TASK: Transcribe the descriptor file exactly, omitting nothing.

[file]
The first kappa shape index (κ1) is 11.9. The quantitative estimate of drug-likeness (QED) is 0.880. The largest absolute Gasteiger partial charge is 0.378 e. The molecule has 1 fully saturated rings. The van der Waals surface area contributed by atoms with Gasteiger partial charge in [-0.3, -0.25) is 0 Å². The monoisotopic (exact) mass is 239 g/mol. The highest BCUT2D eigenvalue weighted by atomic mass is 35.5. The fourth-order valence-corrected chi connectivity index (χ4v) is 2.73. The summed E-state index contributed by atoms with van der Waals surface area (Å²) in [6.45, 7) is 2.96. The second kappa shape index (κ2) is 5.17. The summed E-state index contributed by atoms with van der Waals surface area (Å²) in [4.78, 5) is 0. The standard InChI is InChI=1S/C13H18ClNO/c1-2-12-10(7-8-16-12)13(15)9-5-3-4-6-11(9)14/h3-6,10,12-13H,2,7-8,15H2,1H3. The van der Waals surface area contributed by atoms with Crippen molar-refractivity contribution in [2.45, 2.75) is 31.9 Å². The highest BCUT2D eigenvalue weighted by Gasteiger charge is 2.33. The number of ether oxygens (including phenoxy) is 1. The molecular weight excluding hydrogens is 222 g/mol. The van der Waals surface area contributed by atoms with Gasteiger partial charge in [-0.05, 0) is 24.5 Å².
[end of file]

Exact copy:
The first kappa shape index (κ1) is 11.9. The quantitative estimate of drug-likeness (QED) is 0.880. The largest absolute Gasteiger partial charge is 0.378 e. The molecule has 1 fully saturated rings. The van der Waals surface area contributed by atoms with Gasteiger partial charge in [-0.3, -0.25) is 0 Å². The monoisotopic (exact) mass is 239 g/mol. The highest BCUT2D eigenvalue weighted by atomic mass is 35.5. The fourth-order valence-corrected chi connectivity index (χ4v) is 2.73. The summed E-state index contributed by atoms with van der Waals surface area (Å²) in [6.45, 7) is 2.96. The second kappa shape index (κ2) is 5.17. The summed E-state index contributed by atoms with van der Waals surface area (Å²) in [4.78, 5) is 0. The standard InChI is InChI=1S/C13H18ClNO/c1-2-12-10(7-8-16-12)13(15)9-5-3-4-6-11(9)14/h3-6,10,12-13H,2,7-8,15H2,1H3. The van der Waals surface area contributed by atoms with Crippen molar-refractivity contribution in [2.45, 2.75) is 31.9 Å². The highest BCUT2D eigenvalue weighted by Gasteiger charge is 2.33. The number of ether oxygens (including phenoxy) is 1. The molecular weight excluding hydrogens is 222 g/mol. The van der Waals surface area contributed by atoms with Gasteiger partial charge in [-0.05, 0) is 24.5 Å².